I'm not really sure economic calculations play much role in how the US government approaches climate change policy, thanks entirely to philosophical obstructionism and corporate lobbying in Congress, but this is nevertheless serious business:
A new study in the Journal of Environmental Studies and Sciences shows that current calculations on the future financial impacts of climate change are being underestimated by the US government somewhere between 2.6 and 12 times.Report co-author Laurie Johnson from NRDC explains the full economic reasoning in two thorough blogs, but the the gist of it is that the government uses a figure for the damage caused by carbon pollution at $21 per ton of CO2, wheres a more accurate estimate is in the range of $55-266 per ton—and that's for a middle-of-the-road climate scenario, not worst case.
There's no real way to not get a bit wonky on this for a second, but here's how Johnson explains why the discount rate used in US government calculations is inaccurate:
- An increasingly disrupted climate may hamper economic productivity, causing economic growth rates to deviate below their historical trajectories. If worse-case climate risks materialize, climate change could even reverse economic growth. In that instance, people in the future would be poorer than people today, not wealthier.
- Private investors (and hence market returns) do not take into account pollution externalities resulting from production, such as the depreciation of natural capital (e.g., loss of natural habitats to development and pollution) and public health damages, or other potentially negative social impacts related to economic production, such as inequality. They therefore tend to overestimate the impact growth has on real social welfare.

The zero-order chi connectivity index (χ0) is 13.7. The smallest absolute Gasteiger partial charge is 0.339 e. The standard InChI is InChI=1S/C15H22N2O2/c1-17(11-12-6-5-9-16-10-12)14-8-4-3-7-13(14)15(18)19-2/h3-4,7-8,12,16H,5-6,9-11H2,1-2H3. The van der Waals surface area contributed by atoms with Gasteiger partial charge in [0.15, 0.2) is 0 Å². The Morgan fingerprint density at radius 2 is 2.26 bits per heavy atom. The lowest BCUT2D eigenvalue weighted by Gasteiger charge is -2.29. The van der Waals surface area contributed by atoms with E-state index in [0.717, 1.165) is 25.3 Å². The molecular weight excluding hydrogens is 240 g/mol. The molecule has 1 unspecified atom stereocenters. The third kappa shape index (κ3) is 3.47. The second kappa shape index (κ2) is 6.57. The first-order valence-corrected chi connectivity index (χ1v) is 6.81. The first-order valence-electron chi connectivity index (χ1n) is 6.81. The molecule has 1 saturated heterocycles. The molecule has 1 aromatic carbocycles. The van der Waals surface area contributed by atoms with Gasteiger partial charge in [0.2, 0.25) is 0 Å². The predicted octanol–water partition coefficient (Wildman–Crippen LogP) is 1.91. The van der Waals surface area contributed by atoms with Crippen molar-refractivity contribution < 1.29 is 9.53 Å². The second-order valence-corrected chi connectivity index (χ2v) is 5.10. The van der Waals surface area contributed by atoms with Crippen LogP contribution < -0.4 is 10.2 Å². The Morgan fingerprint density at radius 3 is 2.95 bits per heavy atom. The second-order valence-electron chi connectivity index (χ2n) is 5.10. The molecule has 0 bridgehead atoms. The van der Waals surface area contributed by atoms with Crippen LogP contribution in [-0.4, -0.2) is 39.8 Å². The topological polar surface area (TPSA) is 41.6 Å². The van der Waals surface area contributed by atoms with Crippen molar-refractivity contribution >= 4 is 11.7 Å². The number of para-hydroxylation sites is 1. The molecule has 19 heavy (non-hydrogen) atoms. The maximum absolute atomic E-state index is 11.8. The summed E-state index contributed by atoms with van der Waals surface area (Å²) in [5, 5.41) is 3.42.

- A lower discount rate should be used across generations than within generations for another ethical reason. I touched upon this point in the previous section, but it merits special attention. Part of an asset’s return has nothing to do with expected income growth; it’s simply the rate at which people are willing to borrow from their future income in order to consume more today, and how much lenders require to delay the use of their assets by lending it them. Economists call this aspect of the discount rate the “pure rate of time preference.” The problem is that it refers to trade-offs a person is willing to make about her own income, not hers now versus someone else’s later. Apart from being unethical, time preference discounting is illogical for climate change damages: many of the people benefitting from emitting CO2 today are not the same people as those that will be harmed by it in the future.
- Even if income grows under a changing climate, it is unlikely that the people most harmed by climate change will be the recipients of that growth.
- Money isn’t everything. Many of the monetized damage estimates in the government’s model (to say nothing of damages not included) do not capture pain and suffering that accompanies climate destruction, or the intrinsic value we attach to nature.